To experience a king’s faith, one must examine the common attributes shared by prominent leaders.  First, all successful kings had access to discerning individuals either through a prophet or wise council.  Second, godliness is instilled by surrounding yourself in the word of God, meditating on biblical truth.  Finally, calling on the name of the Lord through prayer is an essential ingredient to passing on faith to future generations.  For now, the world is waiting for the next person to display a king’s faith.

by Jay Mankus

Worship + Fasting = Spiritual Insight

The question, “am I in the right place,” is something I often ponder.  At my wit’s end, I turned to the pages of the Bible to find answers to this dilemma.  To my amazement, the words of Acts 13:2-4, jumped off the pages today, putting an equation into my mind: Worship + Fasting = Spiritual Insight.

Worship isn’t a service you attend once a week on Saturday night or Sunday.  Nor is worship a portion of a church service where you sing hymns or modern worship songs.  Rather, worship is an acquired adoration of a living God, where an individual devotes time each day to honor and revere the creator of the heavens and the earth.  As this relationship kindles, lyrics of praise become etched upon their hearts, paying tribute to the Father, Son and Holy Spirit.

Fasting is a spiritual practice neglected by many denominations in recent years.  My first encounter with fasting began in high school, by not eating red meat on Friday’s during the Catholic celebration of Lent, prior to Easter.  Authors like Jentezen Franklin have helped me grasp this concept through books like the Fasting Edge.  The notion of fasting can be traced back to Jesus’ words in Matthew 26:41.  By replacing food with prayer for a meal, day, week or month, your body can be strength by a willing Spirit.  Like any type of training, start small and work your way your goal of a day, few days or an entire week.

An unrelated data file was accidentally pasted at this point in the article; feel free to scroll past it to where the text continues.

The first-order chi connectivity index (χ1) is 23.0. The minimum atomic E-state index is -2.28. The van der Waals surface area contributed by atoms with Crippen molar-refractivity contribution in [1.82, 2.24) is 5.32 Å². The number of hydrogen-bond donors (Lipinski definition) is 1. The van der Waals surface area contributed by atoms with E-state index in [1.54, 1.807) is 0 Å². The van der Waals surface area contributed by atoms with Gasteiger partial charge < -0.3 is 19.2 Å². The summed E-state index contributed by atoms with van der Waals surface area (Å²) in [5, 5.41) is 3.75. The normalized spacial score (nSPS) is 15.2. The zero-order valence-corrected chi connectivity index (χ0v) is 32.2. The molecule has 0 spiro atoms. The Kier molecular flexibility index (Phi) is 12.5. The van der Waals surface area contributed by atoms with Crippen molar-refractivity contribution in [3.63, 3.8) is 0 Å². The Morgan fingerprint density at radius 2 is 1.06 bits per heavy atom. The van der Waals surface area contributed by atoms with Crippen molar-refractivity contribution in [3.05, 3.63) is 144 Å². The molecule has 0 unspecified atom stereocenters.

According to Acts 13:2, something supernatural transpired when worship and fasting were present in Paul and Barnabas’ life.  During a normal Sunday service, the Holy Spirit filled each with spiritual insight.  Prior to this day, their future was unclear.  However, in the midst of these joint acts of faith, God called each to the mission field.  Though cautious initially, the Holy Spirit guided their inaugural journey, leading them to Seleucia and Cyprus, Acts 13:4.  The apostle Paul didn’t just write about faith, Galatians 5:25, he lived it!

Like a teacher becoming a student, are you where God wants you to be or are you resisting a spirit of change?  Since everything else I have tried has failed up to this point, its time for me to try the equation Worship + Fasting.  As I commit to next 3 days to this exercise, I am praying that spiritual insight will follow.  The only thing standing in the way of a modern miracle is weak faith.  Therefore, trust the promises within 2 Peter 1:3-9 to pave the way for blessings and a fruitful life in Christ!

by Jay Mankus